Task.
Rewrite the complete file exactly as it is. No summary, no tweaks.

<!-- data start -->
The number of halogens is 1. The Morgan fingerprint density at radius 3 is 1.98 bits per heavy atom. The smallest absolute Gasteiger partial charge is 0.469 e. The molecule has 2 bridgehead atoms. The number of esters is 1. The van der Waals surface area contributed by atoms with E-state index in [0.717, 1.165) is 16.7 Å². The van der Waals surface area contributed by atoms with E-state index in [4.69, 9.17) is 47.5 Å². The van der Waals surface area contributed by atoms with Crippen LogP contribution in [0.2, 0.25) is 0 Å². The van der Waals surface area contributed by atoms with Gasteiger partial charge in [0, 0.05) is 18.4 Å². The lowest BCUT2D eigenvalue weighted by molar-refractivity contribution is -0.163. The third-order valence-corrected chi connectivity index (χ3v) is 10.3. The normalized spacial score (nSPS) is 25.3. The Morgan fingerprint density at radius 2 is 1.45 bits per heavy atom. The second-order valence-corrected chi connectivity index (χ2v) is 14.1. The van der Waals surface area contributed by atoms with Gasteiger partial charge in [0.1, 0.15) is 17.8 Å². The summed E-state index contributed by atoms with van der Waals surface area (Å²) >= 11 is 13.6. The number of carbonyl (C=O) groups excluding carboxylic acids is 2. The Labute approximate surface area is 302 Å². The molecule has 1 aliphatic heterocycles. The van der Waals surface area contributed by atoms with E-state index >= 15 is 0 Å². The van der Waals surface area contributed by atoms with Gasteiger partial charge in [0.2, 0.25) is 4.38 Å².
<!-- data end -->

The number of halogens is 1. The Morgan fingerprint density at radius 3 is 1.98 bits per heavy atom. The smallest absolute Gasteiger partial charge is 0.469 e. The molecule has 2 bridgehead atoms. The number of esters is 1. The van der Waals surface area contributed by atoms with E-state index in [0.717, 1.165) is 16.7 Å². The van der Waals surface area contributed by atoms with E-state index in [4.69, 9.17) is 47.5 Å². The van der Waals surface area contributed by atoms with Crippen LogP contribution in [0.2, 0.25) is 0 Å². The van der Waals surface area contributed by atoms with Gasteiger partial charge in [0, 0.05) is 18.4 Å². The lowest BCUT2D eigenvalue weighted by molar-refractivity contribution is -0.163. The third-order valence-corrected chi connectivity index (χ3v) is 10.3. The normalized spacial score (nSPS) is 25.3. The Morgan fingerprint density at radius 2 is 1.45 bits per heavy atom. The second-order valence-corrected chi connectivity index (χ2v) is 14.1. The van der Waals surface area contributed by atoms with Gasteiger partial charge in [0.1, 0.15) is 17.8 Å². The summed E-state index contributed by atoms with van der Waals surface area (Å²) >= 11 is 13.6. The number of carbonyl (C=O) groups excluding carboxylic acids is 2. The Labute approximate surface area is 302 Å². The molecule has 1 aliphatic heterocycles. The van der Waals surface area contributed by atoms with E-state index >= 15 is 0 Å². The van der Waals surface area contributed by atoms with Gasteiger partial charge in [0.2, 0.25) is 4.38 Å².